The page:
Our slot receiver will run a Mandatory Outside Release (MOR) fade, widening the flat defender. He’ll read safety leverage and “grab grass,” essentially finding space in the defense and working himself open. In Cover-0 or hot situations, he needs to stack his defender and look for the ball immediately.
The X/Z receivers will run an expansion slant, taking a fade release on his first three steps to turn the corners hips to the sideline. Off his third step, he’ll cut flat underneath the corner, working back toward the ball, and look to throttle in space.
QB Read And Technique
One of the first things our staff looks at when incorporating a new Run-Pass Option (RPO) concept into the game plan is, “Is the read definitive?” Our goal is to eliminate as much gray area for our quarterback as possible, allowing him to make the correct read quickly and efficiently. We define our third-level read as a “throw unless” situation, wherein the quarterback’s progression is to take either the tagged field concept or the boundary gift, before deciding to run.
We have two goals in using this verbiage:
- To direct the quarterback’s eyes to the pass concept first.
- To force the quarterback to be patient before choosing to run.
When reading a third level defender, we tell the quarterback he has one reach-step and one hitch-step to decide where the ball is going. We want to either have the ball out of the quarterback’s hands or have him committed to the run in less than 2 seconds. This forces the defensive secondary to define their drops – allowing the quarterback to make an efficient read – while also allowing the run scheme to develop.
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Whenever incorporating RPO schemes into your offensive system, your quarterback’s eye discipline will be a major factor in the efficiency of his decision-making. This is commonly something young quarterback’s struggle with in live situations due to the variety of coverage contours that a defense can present. To expedite this learning curve, we focus heavily on the boundary safety’s pre-snap alignment – specifically his relationship to the boundary hash – to give the quarterback a key to decipher where the ball needs to go (See Diagrams 3-6).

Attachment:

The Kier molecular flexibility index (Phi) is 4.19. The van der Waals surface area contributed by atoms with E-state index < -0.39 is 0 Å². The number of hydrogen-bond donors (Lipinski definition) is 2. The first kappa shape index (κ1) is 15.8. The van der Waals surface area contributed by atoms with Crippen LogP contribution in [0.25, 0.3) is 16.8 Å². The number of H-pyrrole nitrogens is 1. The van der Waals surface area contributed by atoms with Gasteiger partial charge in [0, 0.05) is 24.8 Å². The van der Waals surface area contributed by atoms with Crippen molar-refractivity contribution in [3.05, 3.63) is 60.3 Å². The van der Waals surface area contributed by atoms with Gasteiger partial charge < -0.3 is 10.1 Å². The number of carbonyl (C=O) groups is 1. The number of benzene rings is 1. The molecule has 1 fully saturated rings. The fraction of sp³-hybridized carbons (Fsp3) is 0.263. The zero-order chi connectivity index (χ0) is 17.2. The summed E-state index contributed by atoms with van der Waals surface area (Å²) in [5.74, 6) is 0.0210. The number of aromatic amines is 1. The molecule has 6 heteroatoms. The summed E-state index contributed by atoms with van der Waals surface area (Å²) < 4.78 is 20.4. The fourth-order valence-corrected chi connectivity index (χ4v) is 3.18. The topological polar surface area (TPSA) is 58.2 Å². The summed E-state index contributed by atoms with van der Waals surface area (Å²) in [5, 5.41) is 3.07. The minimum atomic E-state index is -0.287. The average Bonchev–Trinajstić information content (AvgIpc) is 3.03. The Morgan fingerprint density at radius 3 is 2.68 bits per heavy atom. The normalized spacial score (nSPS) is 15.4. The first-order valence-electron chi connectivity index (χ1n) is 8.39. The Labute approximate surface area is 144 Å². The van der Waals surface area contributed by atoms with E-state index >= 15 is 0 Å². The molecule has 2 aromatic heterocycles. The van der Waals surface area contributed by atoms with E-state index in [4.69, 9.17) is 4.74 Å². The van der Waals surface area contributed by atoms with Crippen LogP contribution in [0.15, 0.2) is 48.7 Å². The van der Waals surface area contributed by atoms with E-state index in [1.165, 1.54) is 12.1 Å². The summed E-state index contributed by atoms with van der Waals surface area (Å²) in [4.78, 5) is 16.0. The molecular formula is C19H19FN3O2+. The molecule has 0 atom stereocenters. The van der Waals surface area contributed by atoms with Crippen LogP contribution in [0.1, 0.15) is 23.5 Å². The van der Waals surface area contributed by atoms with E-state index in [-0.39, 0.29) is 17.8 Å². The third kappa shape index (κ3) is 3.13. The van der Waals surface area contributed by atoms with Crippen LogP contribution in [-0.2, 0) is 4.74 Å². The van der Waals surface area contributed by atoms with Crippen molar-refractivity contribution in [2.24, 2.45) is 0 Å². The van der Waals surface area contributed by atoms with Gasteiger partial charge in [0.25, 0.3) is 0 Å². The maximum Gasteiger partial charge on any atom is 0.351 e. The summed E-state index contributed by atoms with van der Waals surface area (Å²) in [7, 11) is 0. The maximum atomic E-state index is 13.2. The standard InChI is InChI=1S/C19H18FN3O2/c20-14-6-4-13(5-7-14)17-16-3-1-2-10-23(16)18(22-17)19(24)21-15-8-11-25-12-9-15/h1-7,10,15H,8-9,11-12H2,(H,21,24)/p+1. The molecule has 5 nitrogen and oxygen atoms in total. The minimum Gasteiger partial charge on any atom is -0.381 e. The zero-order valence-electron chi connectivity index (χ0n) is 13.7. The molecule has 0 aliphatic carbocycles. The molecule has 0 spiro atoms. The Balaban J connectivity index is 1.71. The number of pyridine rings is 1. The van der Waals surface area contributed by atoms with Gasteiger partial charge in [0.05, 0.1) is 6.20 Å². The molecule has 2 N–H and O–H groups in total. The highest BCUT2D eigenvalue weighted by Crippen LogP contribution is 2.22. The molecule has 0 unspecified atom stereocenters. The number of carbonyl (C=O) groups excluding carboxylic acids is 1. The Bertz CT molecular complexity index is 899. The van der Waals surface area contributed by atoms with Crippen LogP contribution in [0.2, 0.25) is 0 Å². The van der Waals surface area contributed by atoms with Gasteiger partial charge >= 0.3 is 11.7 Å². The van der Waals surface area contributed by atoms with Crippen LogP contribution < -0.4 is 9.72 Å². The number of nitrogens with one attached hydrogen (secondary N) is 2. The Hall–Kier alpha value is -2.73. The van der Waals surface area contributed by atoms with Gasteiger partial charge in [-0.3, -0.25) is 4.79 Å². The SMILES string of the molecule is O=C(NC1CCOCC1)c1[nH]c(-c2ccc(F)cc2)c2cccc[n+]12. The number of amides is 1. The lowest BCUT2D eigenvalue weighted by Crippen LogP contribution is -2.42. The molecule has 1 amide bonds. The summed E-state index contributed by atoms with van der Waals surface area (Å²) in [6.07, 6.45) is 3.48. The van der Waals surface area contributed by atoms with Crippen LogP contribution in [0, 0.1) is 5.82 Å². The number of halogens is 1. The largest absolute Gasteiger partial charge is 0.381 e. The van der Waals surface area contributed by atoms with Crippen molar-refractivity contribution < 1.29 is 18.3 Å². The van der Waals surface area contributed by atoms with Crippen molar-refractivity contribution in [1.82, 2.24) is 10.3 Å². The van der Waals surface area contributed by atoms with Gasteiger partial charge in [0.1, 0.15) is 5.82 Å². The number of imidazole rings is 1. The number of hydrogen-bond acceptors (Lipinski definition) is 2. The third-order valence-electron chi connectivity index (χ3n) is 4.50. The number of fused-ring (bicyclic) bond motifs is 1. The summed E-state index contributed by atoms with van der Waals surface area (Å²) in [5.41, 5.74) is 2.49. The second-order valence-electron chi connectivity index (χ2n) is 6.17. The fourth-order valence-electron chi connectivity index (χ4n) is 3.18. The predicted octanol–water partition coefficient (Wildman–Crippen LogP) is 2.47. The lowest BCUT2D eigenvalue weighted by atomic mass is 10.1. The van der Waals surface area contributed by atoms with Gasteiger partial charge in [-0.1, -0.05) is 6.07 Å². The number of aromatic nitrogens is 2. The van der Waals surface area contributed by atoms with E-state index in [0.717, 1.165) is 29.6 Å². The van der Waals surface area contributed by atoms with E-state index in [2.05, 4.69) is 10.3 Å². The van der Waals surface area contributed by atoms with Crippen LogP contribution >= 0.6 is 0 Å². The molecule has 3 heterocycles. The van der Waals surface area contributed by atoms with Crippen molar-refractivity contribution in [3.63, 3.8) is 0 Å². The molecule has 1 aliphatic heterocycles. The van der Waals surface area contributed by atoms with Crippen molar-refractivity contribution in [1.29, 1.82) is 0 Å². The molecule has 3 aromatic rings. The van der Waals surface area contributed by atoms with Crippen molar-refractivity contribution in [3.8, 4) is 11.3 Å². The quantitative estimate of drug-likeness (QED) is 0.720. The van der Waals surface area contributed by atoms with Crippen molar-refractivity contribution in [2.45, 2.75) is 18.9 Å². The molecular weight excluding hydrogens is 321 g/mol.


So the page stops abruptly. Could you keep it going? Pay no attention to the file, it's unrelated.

Generally, safeties have a more difficult time disguising coverage because of the amount of distance they must cover within a given scheme. Anything more than 2 yards outside the hash is considered “Heavy Run Leverage” (See Diagrams 3 & 4), meaning the defense is less likely to roll their coverage to the field. The quarterback’s first thought should be to work the field concept.
If the safety is aligned 2 yards or more inside the boundary hash, he’s considered to have “Heavy Pass Leverage”(See Diagrams 5 & 6) and more likely to either cross-read to our No. 3 receiver in Cover-4 or drop to the post in Cover-3 or Cover-1.
If the boundary safety is aligned in the grey area between the two heavy leverage positions, we tell our quarterback to “Ride and Decide.” This terminology is a bit of a carryover from how we teach our inside zone linebacker read, wherein the quarterback has until his mesh with the running back is completed to decide whether to give the ball or throw the tagged concept.
When the quarterback reads the defense rolling to the pass strength, thus giving us a run look, it’s absolutely imperative that he not drift in his drop. Because our Q-Power scheme is slower-developing runs, the angle he attacks the LOS, as well as his relationship to the pullers, is huge in determining the success of the concept.
What we teach both the quarterback – and the running back (when running our power concepts from traditional 11 and 12 formations), is to attack the play-side A-Gap and work out, reading the puller’s insert into the LOS and cutting off his leverage on the play-side linebacker. We’ve found that by being patient in pressing A-Gap allows for a longer sustained double team at the point of attack, creating more displacement on the LOS, and allows the runner to work inside/out when reading leverage on the play-side linebacker, essentially giving him a two-way cut into the secondary.
To teach patience in A-Gap, we tell the ball carrier to attack downhill and come to balance. This is done by shortening his stride and widening his base and will allow him to make a lateral jump cut, keeping his shoulders parallel to the LOS, and burst vertically off the lead puller’s leverage.
This article was written by Evan Eastburn, Offensive Coordinator/Quarterbacks Coach, Black Hills State University.